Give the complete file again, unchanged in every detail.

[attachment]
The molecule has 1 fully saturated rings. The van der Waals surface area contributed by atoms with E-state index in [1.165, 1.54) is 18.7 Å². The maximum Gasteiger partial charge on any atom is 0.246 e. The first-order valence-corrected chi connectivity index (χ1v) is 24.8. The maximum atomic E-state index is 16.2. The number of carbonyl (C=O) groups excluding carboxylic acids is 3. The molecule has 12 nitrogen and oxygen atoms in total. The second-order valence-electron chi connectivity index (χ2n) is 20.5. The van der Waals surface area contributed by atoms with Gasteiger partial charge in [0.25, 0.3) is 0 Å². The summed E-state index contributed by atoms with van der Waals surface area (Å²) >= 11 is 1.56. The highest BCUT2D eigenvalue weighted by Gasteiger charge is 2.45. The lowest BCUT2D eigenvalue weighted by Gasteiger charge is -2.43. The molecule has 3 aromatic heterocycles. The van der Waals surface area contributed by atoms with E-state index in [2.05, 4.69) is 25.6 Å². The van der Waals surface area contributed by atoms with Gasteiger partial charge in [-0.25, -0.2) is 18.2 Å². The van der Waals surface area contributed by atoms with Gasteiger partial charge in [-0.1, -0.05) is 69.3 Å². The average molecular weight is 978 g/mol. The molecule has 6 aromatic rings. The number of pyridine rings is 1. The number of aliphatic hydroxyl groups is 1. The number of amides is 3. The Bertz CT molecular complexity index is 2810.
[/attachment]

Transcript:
The molecule has 1 fully saturated rings. The van der Waals surface area contributed by atoms with E-state index in [1.165, 1.54) is 18.7 Å². The maximum Gasteiger partial charge on any atom is 0.246 e. The first-order valence-corrected chi connectivity index (χ1v) is 24.8. The maximum atomic E-state index is 16.2. The number of carbonyl (C=O) groups excluding carboxylic acids is 3. The molecule has 12 nitrogen and oxygen atoms in total. The second-order valence-electron chi connectivity index (χ2n) is 20.5. The van der Waals surface area contributed by atoms with Gasteiger partial charge in [0.25, 0.3) is 0 Å². The summed E-state index contributed by atoms with van der Waals surface area (Å²) >= 11 is 1.56. The highest BCUT2D eigenvalue weighted by Gasteiger charge is 2.45. The lowest BCUT2D eigenvalue weighted by Gasteiger charge is -2.43. The molecule has 3 aromatic heterocycles. The van der Waals surface area contributed by atoms with E-state index in [2.05, 4.69) is 25.6 Å². The van der Waals surface area contributed by atoms with Gasteiger partial charge in [-0.25, -0.2) is 18.2 Å². The van der Waals surface area contributed by atoms with Gasteiger partial charge in [-0.1, -0.05) is 69.3 Å². The average molecular weight is 978 g/mol. The molecule has 6 aromatic rings. The number of pyridine rings is 1. The number of aliphatic hydroxyl groups is 1. The number of amides is 3. The Bertz CT molecular complexity index is 2810.